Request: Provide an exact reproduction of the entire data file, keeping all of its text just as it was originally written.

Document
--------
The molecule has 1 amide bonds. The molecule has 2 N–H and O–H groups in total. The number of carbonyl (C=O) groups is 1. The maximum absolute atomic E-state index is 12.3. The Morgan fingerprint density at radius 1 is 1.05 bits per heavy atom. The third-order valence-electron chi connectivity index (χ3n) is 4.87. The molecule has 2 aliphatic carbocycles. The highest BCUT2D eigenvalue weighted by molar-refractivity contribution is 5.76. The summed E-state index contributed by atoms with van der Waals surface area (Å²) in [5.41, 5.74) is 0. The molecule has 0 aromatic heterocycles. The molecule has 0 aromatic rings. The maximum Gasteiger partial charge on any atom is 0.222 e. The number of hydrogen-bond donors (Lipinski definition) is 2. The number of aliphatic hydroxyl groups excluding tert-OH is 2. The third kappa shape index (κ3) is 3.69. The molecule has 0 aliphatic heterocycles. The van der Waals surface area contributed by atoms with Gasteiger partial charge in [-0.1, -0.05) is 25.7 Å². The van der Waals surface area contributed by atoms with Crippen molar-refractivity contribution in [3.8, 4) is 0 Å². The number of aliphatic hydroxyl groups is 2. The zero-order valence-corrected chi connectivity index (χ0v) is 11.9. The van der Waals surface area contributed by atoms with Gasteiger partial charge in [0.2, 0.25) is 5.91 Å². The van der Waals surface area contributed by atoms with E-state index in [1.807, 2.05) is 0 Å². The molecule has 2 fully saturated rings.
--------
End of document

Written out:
The molecule has 1 amide bonds. The molecule has 2 N–H and O–H groups in total. The number of carbonyl (C=O) groups is 1. The maximum absolute atomic E-state index is 12.3. The Morgan fingerprint density at radius 1 is 1.05 bits per heavy atom. The third-order valence-electron chi connectivity index (χ3n) is 4.87. The molecule has 2 aliphatic carbocycles. The highest BCUT2D eigenvalue weighted by molar-refractivity contribution is 5.76. The summed E-state index contributed by atoms with van der Waals surface area (Å²) in [5.41, 5.74) is 0. The molecule has 0 aromatic heterocycles. The molecule has 0 aromatic rings. The maximum Gasteiger partial charge on any atom is 0.222 e. The number of hydrogen-bond donors (Lipinski definition) is 2. The number of aliphatic hydroxyl groups excluding tert-OH is 2. The third kappa shape index (κ3) is 3.69. The molecule has 0 aliphatic heterocycles. The van der Waals surface area contributed by atoms with Gasteiger partial charge in [-0.1, -0.05) is 25.7 Å². The van der Waals surface area contributed by atoms with Crippen molar-refractivity contribution in [3.8, 4) is 0 Å². The number of aliphatic hydroxyl groups is 2. The zero-order valence-corrected chi connectivity index (χ0v) is 11.9. The van der Waals surface area contributed by atoms with Gasteiger partial charge in [0.2, 0.25) is 5.91 Å². The van der Waals surface area contributed by atoms with E-state index in [1.807, 2.05) is 0 Å². The molecule has 2 fully saturated rings.